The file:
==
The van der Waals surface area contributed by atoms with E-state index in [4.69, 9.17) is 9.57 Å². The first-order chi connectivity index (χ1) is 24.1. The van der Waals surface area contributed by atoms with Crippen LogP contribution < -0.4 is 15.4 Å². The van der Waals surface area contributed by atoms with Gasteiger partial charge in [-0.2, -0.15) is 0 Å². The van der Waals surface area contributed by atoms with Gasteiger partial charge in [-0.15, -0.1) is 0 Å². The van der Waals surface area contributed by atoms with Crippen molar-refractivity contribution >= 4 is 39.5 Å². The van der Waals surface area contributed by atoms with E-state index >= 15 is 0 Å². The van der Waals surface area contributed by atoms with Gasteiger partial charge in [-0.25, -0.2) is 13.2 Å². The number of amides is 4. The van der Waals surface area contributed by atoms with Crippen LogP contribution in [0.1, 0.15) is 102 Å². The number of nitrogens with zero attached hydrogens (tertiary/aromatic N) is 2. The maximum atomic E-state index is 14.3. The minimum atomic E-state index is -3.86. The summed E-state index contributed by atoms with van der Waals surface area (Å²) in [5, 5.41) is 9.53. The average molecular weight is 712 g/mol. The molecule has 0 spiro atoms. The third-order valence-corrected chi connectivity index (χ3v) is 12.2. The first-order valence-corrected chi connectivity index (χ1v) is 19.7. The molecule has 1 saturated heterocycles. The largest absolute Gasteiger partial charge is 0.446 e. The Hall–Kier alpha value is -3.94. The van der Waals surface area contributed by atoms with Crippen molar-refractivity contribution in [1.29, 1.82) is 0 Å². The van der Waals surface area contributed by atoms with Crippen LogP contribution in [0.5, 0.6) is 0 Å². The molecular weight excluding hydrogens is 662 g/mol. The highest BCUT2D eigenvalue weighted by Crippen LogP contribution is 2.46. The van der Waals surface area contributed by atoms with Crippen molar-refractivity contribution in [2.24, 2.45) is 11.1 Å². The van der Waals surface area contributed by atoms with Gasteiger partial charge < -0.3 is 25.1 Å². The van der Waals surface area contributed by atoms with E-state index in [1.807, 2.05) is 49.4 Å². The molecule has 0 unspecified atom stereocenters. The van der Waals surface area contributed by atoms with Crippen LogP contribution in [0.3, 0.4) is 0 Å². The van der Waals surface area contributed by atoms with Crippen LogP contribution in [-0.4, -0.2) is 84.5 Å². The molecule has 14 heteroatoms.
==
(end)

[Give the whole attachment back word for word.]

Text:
The van der Waals surface area contributed by atoms with E-state index in [4.69, 9.17) is 9.57 Å². The first-order chi connectivity index (χ1) is 24.1. The van der Waals surface area contributed by atoms with Crippen LogP contribution < -0.4 is 15.4 Å². The van der Waals surface area contributed by atoms with Gasteiger partial charge in [-0.2, -0.15) is 0 Å². The van der Waals surface area contributed by atoms with Gasteiger partial charge in [-0.15, -0.1) is 0 Å². The van der Waals surface area contributed by atoms with Crippen molar-refractivity contribution >= 4 is 39.5 Å². The van der Waals surface area contributed by atoms with E-state index >= 15 is 0 Å². The van der Waals surface area contributed by atoms with Gasteiger partial charge in [-0.25, -0.2) is 13.2 Å². The number of amides is 4. The van der Waals surface area contributed by atoms with Crippen LogP contribution in [0.1, 0.15) is 102 Å². The number of nitrogens with zero attached hydrogens (tertiary/aromatic N) is 2. The maximum atomic E-state index is 14.3. The minimum atomic E-state index is -3.86. The summed E-state index contributed by atoms with van der Waals surface area (Å²) in [5, 5.41) is 9.53. The average molecular weight is 712 g/mol. The molecule has 0 spiro atoms. The third-order valence-corrected chi connectivity index (χ3v) is 12.2. The first-order valence-corrected chi connectivity index (χ1v) is 19.7. The molecule has 1 saturated heterocycles. The largest absolute Gasteiger partial charge is 0.446 e. The Hall–Kier alpha value is -3.94. The van der Waals surface area contributed by atoms with Crippen molar-refractivity contribution in [1.29, 1.82) is 0 Å². The van der Waals surface area contributed by atoms with Crippen LogP contribution in [0.5, 0.6) is 0 Å². The molecular weight excluding hydrogens is 662 g/mol. The highest BCUT2D eigenvalue weighted by Crippen LogP contribution is 2.46. The van der Waals surface area contributed by atoms with Crippen molar-refractivity contribution in [2.24, 2.45) is 11.1 Å². The van der Waals surface area contributed by atoms with Gasteiger partial charge < -0.3 is 25.1 Å². The van der Waals surface area contributed by atoms with E-state index in [1.807, 2.05) is 49.4 Å². The molecule has 0 unspecified atom stereocenters. The van der Waals surface area contributed by atoms with Crippen LogP contribution in [0.3, 0.4) is 0 Å². The van der Waals surface area contributed by atoms with Crippen LogP contribution in [-0.4, -0.2) is 84.5 Å². The molecule has 14 heteroatoms.